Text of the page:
This month, the Republican Party opted not to present its most recent healthcare bill, the Graham-Cassidy Bill, to the US Senate, once again halting its efforts to repeal the Affordable Care Act (ACA). As the latest attempt of many to replace the ACA, the Graham-Cassidy Bill has been highly controversial. Among the most debated measures in the bill is a provision for changing the federal government’s funding scheme for Medicaid programs.
Under the current US healthcare system, the following are currently in effect:
- Federal funding for Medicaid is distributed on an open-ended entitlement basis, with state and federal funding combining to cover the costs of Medicaid.
- The ratio of federal to state funding varies by state, with poorer states contributing less to the overall cost.
- There are no limits placed on the level of federal funding; it is entirely dependent on the funding needs of each state.
- States are able to decide whether to expand their Medicaid services or keep them at the federal minimum. The expanded Medicaid covers a wide number of circumstances, including the coverage of a larger number of poor individuals. As of September 2017, a total of 32 states (including Washington, DC) have either expanded their Medicaid access or are in the process of doing so. The funding for these expansion-covered patients is almost entirely covered by the federal government until 2020. Following 2020, the federal coverage will fall to 90% of the total cost, with the possibility of further reductions in the future. Medicaid expansion has led to higher overall federal spending due to increased funding obligations in expanded Medicaid states.
Changes to the federal funding of Medicaid proposed by the Graham-Cassidy Bill are designed to restrict the potential for increases in federal spending on Medicaid. One strategy put forth by the bill is a per-capita cap on funding, meaning that states would receive a set amount of funding per Medicaid-eligible individual. The per-capita funding would initially increase at a rate higher than the healthcare inflation rate, but would start to reduce in 2025. The bill also allows for states to switch from the per-capita funding arrangement to a block-funding scenario, where each state receives a set amount of funding each year, regardless of Medicaid enrollment numbers; however, in this scenario, the rate of growth is limited from its inception rather than beginning to reduce in 2025.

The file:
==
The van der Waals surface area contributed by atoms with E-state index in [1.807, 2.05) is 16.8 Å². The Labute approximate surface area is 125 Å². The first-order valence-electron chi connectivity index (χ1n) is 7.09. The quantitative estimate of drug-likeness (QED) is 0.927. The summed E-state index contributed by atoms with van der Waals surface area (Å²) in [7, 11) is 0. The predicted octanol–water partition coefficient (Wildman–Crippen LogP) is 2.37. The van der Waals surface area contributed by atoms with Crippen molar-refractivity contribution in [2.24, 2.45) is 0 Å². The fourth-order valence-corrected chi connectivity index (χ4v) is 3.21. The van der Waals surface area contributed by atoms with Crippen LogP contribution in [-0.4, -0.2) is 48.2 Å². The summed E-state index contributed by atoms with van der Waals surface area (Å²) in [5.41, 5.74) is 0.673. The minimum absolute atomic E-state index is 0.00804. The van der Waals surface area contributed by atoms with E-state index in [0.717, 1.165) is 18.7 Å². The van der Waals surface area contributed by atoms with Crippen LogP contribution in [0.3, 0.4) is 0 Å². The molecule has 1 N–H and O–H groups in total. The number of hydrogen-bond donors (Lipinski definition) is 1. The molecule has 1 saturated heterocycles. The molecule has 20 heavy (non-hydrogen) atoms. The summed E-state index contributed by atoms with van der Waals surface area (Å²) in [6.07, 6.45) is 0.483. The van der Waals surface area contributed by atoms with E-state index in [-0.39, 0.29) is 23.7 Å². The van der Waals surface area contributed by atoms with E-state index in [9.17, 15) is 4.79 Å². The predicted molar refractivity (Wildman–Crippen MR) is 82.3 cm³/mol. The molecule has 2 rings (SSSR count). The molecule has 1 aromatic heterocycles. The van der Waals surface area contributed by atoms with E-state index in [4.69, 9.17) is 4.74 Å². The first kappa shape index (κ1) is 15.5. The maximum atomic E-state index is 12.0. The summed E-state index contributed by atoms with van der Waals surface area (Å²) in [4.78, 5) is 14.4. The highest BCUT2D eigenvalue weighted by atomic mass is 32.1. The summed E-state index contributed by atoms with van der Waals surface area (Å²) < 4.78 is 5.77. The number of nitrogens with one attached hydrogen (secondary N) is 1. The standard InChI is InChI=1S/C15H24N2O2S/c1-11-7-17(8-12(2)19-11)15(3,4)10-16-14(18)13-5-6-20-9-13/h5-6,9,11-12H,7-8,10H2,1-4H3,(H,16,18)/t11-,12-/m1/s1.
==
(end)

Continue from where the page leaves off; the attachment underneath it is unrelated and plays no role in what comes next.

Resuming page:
Another aspect of the block-funding scenario would be the method of distribution of the federal funds set aside for Medicaid every year. Currently, states that offer expanded Medicaid coverage enjoy a more generous federal funding match. Under the Graham-Cassidy Bill, this federal funding match would be phased out, and some of the resulting savings would be redistributed to states that have chosen not to offer expanded Medicaid programs. The result of this would be severe budget shortfalls for states that have offered expanded Medicaid coverage by lowering the requirements for entry into the program. States facing funding shortfalls would have to make decisions whether to find alternative funding for expanded Medicaid services, or roll back to provide only the federal minimum Medicaid coverage.
Based on the assumption that a number of states would be unable to continue to offer their current level of Medicaid coverage, a number of inferences for the US pharmaceutical market can be made. A reduction in pharmaceutical use among the population that will be newly uninsured is likely, as these would largely be low-income individuals without other means of payment. Reductions in spending on chronic or non-life-threatening diseases are expected to be among the highest to come from the bill, as these areas are some of the largest beneficiaries of the expanded Medicaid coverage.
With the expiry of special circumstances associated with the Budget reconciliation instruction that allow a bill to be passed with a simple senate majority (51 votes) rather than the 60 votes normally needed, the efforts to repeal the ACA will likely cease in the short term. The Republican Party can pass new budget-passing measures to reintroduce these arrangements, but with the current administration’s current focus on tax reform, GlobalData believes this to be unlikely in the short to medium term. The ACA and its associated federal funding will continue to be utilised until the Republican Party can settle its internal differences and agree on a bill that appeals to enough Senators to pass.